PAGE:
This year will go down as the century’s worst if measured by the disruption, misery and strife that has marked the Year of the Rat. There seems no end in sight to the cascading series of crises afflicting millions of people around the world. Even those with no religious bent must wonder whether the Four Horsemen of the Apocalypse have been let loose as drought, wildfires, hurricanes, floods and pestilence continue to wreak havoc. Read more
“The difference between this cold war and the last one is the alignment and bifurcation are a lot more fluid,” said Alan Dupont, a leading Australian security strategist. “It’s a far more interdependent world now, and a lot of countries will not be in a single bloc. They’ll want to straddle both.”
The clashing geopolitical ambitions of the two states are fueling a rivalry that could be even more dangerous and consequential than the original Cold War.
The rift between the United States and China threatens to become a chasm. Barely a day passes without some tit-for-tat exchange of barbs, accusations, or actions designed to make life difficult for the other country or to trumpet the superiority of their respective political systems.
MITIGATING THE NEW COLD WAR: Managing US-China trade, tech and geopolitical conflict
-by Alan Dupont
Center for Independent Studies, Analysis Paper 8, May 2020
Op-ed by Paul Kelly, Editor-at-Large for The Australian, in response to The Center for Independent Studies, Analysis Paper 8, May 2020, MITIGATING THE NEW COLD WAR: Managing US-China trade, tech and geopolitical conflict, by Alan Dupont
Four months into the COVID-19 crisis, the world and Australia confront a worse problem — the descent into a version of cold war between the US and China, many years in the making but now apparently sealed in the great-power animosity unleashed by the virus.
The virus will be conquered by scientific, rational and logical public policy. But such elements are absent on the US-China front where Donald Trump and Xi Jinping have tipped each other into a confrontation neither seems willing to abandon, with escalation the most likely result.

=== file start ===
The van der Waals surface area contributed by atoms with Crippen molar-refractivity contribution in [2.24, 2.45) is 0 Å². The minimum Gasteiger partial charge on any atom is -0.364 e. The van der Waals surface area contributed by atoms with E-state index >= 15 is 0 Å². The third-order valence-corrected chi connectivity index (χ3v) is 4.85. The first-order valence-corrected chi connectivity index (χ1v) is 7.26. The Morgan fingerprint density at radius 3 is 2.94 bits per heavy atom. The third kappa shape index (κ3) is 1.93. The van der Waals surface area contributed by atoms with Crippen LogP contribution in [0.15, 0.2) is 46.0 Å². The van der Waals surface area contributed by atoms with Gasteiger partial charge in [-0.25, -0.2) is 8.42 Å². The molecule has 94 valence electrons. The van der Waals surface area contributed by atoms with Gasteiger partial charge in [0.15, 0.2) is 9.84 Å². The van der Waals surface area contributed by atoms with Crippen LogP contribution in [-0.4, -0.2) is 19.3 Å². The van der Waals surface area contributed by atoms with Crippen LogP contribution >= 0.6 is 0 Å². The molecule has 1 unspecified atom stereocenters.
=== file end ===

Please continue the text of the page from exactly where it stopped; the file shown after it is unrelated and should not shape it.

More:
The coronavirus pandemic that recognises neither nationality nor ideology should have brought the leading powers into co-operation but the opposite has happened — the threat to humanity has exposed the true descent in the US-China crisis. The warning lights are flashing on emergency.
The U.S. killed at least 25 Ktaib Hezbollah fighters on Sunday night in its first counterstrike in a decade against an Iran-aligned Iraqi Shia militia. U.S. F-15E aircraft struck three sites in Iraq and two in Syria in retaliation for Ktaib’s Friday rocket attack, which killed an American contractor and wounded four U.S. service personnel. Read more
In recent years, there has been growing bipartisan concern about the national security and economic risks posed by China. Although both Congress and the White House have taken steps to address these issues, the United States still lacks a clear and comprehensive strategy. Read more
Professor Aaron L. Friedberg testified before the U.S. House of Representatives Foreign Affairs Committee at the hearing “Smart Competition: Adapting U.S. Strategy Toward China at 40 Years.” Friedberg is a Counselor for the National Bureau of Asian Research and Co-chair of the NBR Taskforce on Transforming the Economic Dimension of U.S. China Strategy. He is also Professor of Politics and International Affairs, Woodrow Wilson School of Public and International Affairs, Princeton University. Read Friedberg’s prepared statement below or view the webcast on the House Foreign Affairs Committee website: Hearing on Smart Competition: Adapting U.S. Strategy Toward China at 40 Years.
Will they or won’t they? The gyrations of Theresa May’s discombobulated government have dominated the headlines as British parliamentarians agonise over whether to leave the EU or remain. But the same question also is being asked of trade negotiations between the US and China as the two countries inch their way towards a deal that many believe will determine the trajectory of the most important relationship in the world.
What are China’s grand ambitions? Did the United States get China “wrong”? And what policies should the United States adopt against a newly assertive China? What Western strategists are on the Chinese Communist Party’s reading list? Professor Aaron Friedberg and Brad Carson discuss these issues and much more in the new episode of “Jaw-Jaw.”